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File - A United Airlines plane lands on the new runway at O'Hare International airport in Chicago, Thursday, Nov. 20, 2008.
Nam Y. Huh/Associated Press

File – A United Airlines plane lands on the new runway at O’Hare International airport in Chicago, Thursday, Nov. 20, 2008.

United Airlines announced Thursday it is adding Braille to its entire fleet “by the end of 2026.”

United said it already has “equipped about a dozen” of its aircraft with Braille markings “for individual rows and seat numbers as well as inside and outside the lavatories.” United is the first U.S. airline to add Braille to its planes. 

“Finding your seat on a plane or getting to the restroom is something most of us take for granted, but for millions of our customers, it can be a challenge to do independently,” said Linda Jojo, executive vice president and chief customer officer for United, in a statement. “By adding more tactile signage throughout our interiors, we’re making the flying experience more inclusive and accessible, and that’s good for everyone.”

The airline said it is also working with the National Federation of the Blind, the American Council of the Blind and “other disability advocacy groups” to “explore the use of other tactile navigational aids throughout the cabin such as raised letters, numbers and arrows.” The announcement comes a few days after the Department of Transportation issued a new rule attempting to make bathrooms on single-aisle airplanes more accessible to passengers who have disabilities.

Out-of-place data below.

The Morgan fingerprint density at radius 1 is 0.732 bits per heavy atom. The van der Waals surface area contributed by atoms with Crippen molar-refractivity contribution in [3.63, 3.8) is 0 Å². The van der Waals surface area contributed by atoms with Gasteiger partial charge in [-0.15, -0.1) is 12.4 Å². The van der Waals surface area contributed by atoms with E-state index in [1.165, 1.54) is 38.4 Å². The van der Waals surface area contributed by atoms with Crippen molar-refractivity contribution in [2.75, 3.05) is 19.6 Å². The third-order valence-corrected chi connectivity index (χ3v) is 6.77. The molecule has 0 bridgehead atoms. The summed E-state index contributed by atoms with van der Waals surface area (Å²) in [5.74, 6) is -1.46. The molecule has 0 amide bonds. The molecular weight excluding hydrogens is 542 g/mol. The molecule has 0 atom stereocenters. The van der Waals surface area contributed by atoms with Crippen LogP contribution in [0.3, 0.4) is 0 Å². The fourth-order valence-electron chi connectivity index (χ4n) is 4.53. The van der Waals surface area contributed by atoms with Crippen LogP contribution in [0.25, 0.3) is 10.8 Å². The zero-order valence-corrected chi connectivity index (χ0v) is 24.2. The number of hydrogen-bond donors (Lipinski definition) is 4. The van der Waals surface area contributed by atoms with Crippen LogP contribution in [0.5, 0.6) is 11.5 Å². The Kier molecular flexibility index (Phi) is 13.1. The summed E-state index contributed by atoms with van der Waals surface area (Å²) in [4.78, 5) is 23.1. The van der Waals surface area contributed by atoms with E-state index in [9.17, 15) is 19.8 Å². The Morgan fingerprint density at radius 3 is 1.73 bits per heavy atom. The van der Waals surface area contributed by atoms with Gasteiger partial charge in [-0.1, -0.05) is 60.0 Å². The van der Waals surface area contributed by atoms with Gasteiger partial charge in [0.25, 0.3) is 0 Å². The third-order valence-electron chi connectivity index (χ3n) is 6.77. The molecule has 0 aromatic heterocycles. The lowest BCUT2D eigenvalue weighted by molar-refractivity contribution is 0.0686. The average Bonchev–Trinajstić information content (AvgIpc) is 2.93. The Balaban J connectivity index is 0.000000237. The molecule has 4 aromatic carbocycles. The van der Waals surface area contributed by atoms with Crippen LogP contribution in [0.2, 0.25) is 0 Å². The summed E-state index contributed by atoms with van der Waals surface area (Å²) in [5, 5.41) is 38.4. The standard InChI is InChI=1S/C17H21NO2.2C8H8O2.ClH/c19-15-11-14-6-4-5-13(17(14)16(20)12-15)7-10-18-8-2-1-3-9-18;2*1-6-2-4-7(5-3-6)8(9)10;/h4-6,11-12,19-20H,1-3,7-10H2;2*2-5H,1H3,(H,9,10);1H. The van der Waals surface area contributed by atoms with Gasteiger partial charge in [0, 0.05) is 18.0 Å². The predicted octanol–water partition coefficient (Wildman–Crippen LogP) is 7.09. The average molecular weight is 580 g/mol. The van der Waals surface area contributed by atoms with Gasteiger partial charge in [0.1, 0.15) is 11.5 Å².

Tags American Council of the Blind Braille Department of Transportation disability accessibility National Federation of the Blind United Airlines


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Article source: https://airlines.einnews.com/article/646936926/KDKuZqr_JfSkiPX7?ref=rss&ecode=vaZAu9rk30b8KC5H

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